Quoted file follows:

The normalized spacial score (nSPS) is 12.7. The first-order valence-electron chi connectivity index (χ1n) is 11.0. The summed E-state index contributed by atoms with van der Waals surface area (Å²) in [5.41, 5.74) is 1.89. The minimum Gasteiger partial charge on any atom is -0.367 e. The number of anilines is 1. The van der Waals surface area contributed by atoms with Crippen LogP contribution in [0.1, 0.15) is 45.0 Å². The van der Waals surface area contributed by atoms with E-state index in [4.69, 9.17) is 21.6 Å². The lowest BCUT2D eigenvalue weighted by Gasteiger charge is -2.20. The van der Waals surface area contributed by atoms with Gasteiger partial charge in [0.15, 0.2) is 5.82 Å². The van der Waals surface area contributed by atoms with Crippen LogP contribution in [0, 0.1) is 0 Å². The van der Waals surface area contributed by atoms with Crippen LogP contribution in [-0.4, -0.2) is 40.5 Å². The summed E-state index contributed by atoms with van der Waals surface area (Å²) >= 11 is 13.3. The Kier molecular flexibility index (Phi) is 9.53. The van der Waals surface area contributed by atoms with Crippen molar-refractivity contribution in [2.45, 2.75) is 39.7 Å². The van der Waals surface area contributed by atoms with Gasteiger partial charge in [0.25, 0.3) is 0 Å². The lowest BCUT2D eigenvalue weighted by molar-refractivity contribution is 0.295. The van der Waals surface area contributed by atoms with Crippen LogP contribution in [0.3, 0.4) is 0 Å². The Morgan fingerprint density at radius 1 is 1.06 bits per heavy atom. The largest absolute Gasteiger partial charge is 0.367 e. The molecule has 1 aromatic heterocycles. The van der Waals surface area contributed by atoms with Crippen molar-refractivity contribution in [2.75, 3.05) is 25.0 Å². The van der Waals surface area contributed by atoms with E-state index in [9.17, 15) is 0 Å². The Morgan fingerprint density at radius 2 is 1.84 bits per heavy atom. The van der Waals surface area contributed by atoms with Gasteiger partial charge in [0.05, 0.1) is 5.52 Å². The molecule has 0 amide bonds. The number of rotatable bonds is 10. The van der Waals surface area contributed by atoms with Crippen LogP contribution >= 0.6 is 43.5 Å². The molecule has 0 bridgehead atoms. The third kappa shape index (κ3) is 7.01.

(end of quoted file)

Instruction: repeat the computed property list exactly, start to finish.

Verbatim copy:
The normalized spacial score (nSPS) is 12.7. The first-order valence-electron chi connectivity index (χ1n) is 11.0. The summed E-state index contributed by atoms with van der Waals surface area (Å²) in [5.41, 5.74) is 1.89. The minimum Gasteiger partial charge on any atom is -0.367 e. The number of anilines is 1. The van der Waals surface area contributed by atoms with Crippen LogP contribution in [0.1, 0.15) is 45.0 Å². The van der Waals surface area contributed by atoms with E-state index in [4.69, 9.17) is 21.6 Å². The lowest BCUT2D eigenvalue weighted by Gasteiger charge is -2.20. The van der Waals surface area contributed by atoms with Gasteiger partial charge in [0.15, 0.2) is 5.82 Å². The van der Waals surface area contributed by atoms with Crippen LogP contribution in [0, 0.1) is 0 Å². The van der Waals surface area contributed by atoms with Crippen LogP contribution in [-0.4, -0.2) is 40.5 Å². The summed E-state index contributed by atoms with van der Waals surface area (Å²) >= 11 is 13.3. The Kier molecular flexibility index (Phi) is 9.53. The van der Waals surface area contributed by atoms with Crippen molar-refractivity contribution in [2.45, 2.75) is 39.7 Å². The van der Waals surface area contributed by atoms with Gasteiger partial charge in [0.25, 0.3) is 0 Å². The lowest BCUT2D eigenvalue weighted by molar-refractivity contribution is 0.295. The van der Waals surface area contributed by atoms with Crippen LogP contribution in [0.3, 0.4) is 0 Å². The Morgan fingerprint density at radius 1 is 1.06 bits per heavy atom. The largest absolute Gasteiger partial charge is 0.367 e. The molecule has 1 aromatic heterocycles. The van der Waals surface area contributed by atoms with Crippen molar-refractivity contribution in [2.75, 3.05) is 25.0 Å². The van der Waals surface area contributed by atoms with E-state index in [9.17, 15) is 0 Å². The Morgan fingerprint density at radius 2 is 1.84 bits per heavy atom. The van der Waals surface area contributed by atoms with Gasteiger partial charge in [0.05, 0.1) is 5.52 Å². The molecule has 0 amide bonds. The number of rotatable bonds is 10. The van der Waals surface area contributed by atoms with Crippen LogP contribution >= 0.6 is 43.5 Å². The molecule has 0 bridgehead atoms. The third kappa shape index (κ3) is 7.01.